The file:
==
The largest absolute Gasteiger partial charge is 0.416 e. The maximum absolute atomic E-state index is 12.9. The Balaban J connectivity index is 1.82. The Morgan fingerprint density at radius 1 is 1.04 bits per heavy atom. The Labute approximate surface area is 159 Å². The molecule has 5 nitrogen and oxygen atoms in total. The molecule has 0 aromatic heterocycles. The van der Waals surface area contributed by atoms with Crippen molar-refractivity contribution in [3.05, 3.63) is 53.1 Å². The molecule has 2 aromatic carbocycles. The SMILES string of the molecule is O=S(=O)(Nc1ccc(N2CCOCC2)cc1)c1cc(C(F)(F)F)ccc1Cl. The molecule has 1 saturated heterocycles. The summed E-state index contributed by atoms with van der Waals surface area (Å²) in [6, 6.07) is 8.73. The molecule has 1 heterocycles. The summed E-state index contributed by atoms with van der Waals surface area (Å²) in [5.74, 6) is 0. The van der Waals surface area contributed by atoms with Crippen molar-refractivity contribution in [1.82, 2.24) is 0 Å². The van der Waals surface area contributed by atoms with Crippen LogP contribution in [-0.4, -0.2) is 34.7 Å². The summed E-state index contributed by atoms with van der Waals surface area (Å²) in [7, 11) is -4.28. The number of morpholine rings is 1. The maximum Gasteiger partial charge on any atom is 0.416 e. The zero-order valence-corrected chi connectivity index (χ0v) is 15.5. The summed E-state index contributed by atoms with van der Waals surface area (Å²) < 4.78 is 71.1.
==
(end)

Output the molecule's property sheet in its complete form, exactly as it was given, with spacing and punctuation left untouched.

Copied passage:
The largest absolute Gasteiger partial charge is 0.416 e. The maximum absolute atomic E-state index is 12.9. The Balaban J connectivity index is 1.82. The Morgan fingerprint density at radius 1 is 1.04 bits per heavy atom. The Labute approximate surface area is 159 Å². The molecule has 5 nitrogen and oxygen atoms in total. The molecule has 0 aromatic heterocycles. The van der Waals surface area contributed by atoms with Crippen molar-refractivity contribution in [3.05, 3.63) is 53.1 Å². The molecule has 2 aromatic carbocycles. The SMILES string of the molecule is O=S(=O)(Nc1ccc(N2CCOCC2)cc1)c1cc(C(F)(F)F)ccc1Cl. The molecule has 1 saturated heterocycles. The summed E-state index contributed by atoms with van der Waals surface area (Å²) in [6, 6.07) is 8.73. The molecule has 1 heterocycles. The summed E-state index contributed by atoms with van der Waals surface area (Å²) in [5.74, 6) is 0. The van der Waals surface area contributed by atoms with Crippen molar-refractivity contribution in [1.82, 2.24) is 0 Å². The van der Waals surface area contributed by atoms with Crippen LogP contribution in [-0.4, -0.2) is 34.7 Å². The summed E-state index contributed by atoms with van der Waals surface area (Å²) in [7, 11) is -4.28. The number of morpholine rings is 1. The maximum Gasteiger partial charge on any atom is 0.416 e. The zero-order valence-corrected chi connectivity index (χ0v) is 15.5. The summed E-state index contributed by atoms with van der Waals surface area (Å²) < 4.78 is 71.1.